Paris-Roubaix cyclists who swerved around level crossing barriers could face legal action
The SNCF, France's state-owned railway company, has called for those riders who ignored a level crossing barrier during Sunday's Paris-Roubaix, just seconds before a high-speed train flew past, to be prosecuted.
The incident occurred with around 55 miles of the 151-mile cobbled classic remaining, the barrier splitting the peloton in half and clipping a rider from the Belgian Lotto team.
Several riders decided to risk scooting across the tracks even after the barrier had closed. A police outrider managed to keep the rest at bay.
The SNCF released a statement on Monday calling for police action.
"Several riders deliberately crossed a level crossing, which is against all safety regulations," the statement read.
"Millions of TV viewers were able to watch this unauthorised crossing which was extremely serious and irresponsible, that could have ended in tragedy.
"SNCF has decided to lodge a legal complaint and will leave it up to the investigation to determine who was responsible and we regret that such foolhardiness took place."
According to race rules, riders who cross a railway line when the barriers are closed face disqualification, but Guy Dobbelaere, president of the jury of race commissioners, defended those who opted for that course of action.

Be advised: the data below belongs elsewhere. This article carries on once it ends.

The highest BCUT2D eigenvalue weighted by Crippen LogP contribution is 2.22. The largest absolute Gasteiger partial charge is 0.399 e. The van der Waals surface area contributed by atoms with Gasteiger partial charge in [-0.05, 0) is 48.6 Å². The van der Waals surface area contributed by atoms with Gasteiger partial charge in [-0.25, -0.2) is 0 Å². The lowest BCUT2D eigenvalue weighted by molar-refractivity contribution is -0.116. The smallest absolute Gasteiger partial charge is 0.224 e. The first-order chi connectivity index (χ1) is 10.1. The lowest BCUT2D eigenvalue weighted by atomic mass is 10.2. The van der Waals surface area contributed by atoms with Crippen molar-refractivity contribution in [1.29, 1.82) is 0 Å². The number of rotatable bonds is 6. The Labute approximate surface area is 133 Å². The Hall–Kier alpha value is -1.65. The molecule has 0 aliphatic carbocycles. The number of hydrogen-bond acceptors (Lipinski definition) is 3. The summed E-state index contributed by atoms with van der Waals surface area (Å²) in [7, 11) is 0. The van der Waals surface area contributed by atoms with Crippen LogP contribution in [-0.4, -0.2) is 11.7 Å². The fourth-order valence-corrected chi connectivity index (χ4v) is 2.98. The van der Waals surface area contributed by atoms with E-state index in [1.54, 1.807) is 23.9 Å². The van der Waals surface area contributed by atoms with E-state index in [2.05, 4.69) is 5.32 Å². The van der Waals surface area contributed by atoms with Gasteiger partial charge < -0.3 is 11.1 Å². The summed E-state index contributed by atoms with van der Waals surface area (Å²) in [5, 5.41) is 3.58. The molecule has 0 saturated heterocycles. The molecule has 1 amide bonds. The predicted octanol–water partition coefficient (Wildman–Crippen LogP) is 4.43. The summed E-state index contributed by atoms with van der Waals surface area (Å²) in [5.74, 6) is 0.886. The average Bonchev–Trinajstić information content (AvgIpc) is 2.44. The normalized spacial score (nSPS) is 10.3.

"It wasn't possible for the leading riders to stop sufficiently safely," Dobbelaere said after Sunday's race. "The peloton was 10 metres away when the barrier started to close.
"By neutralising the race for a few moments to not penalise those who stopped, we respected the spirit of the rule.
"In theory, those who pass when the barrier is down are thrown out of the race.
"This time, that would have been unjust in respect of those riders who weren't identified.”
Germany's John Degenkolb (Giant-Alpecin) won the race, with Team Sky's Welsh rider Luke Rowe an impressive eighth. Bradley Wiggins, in his final outing as an elite road cyclist, finished 18th.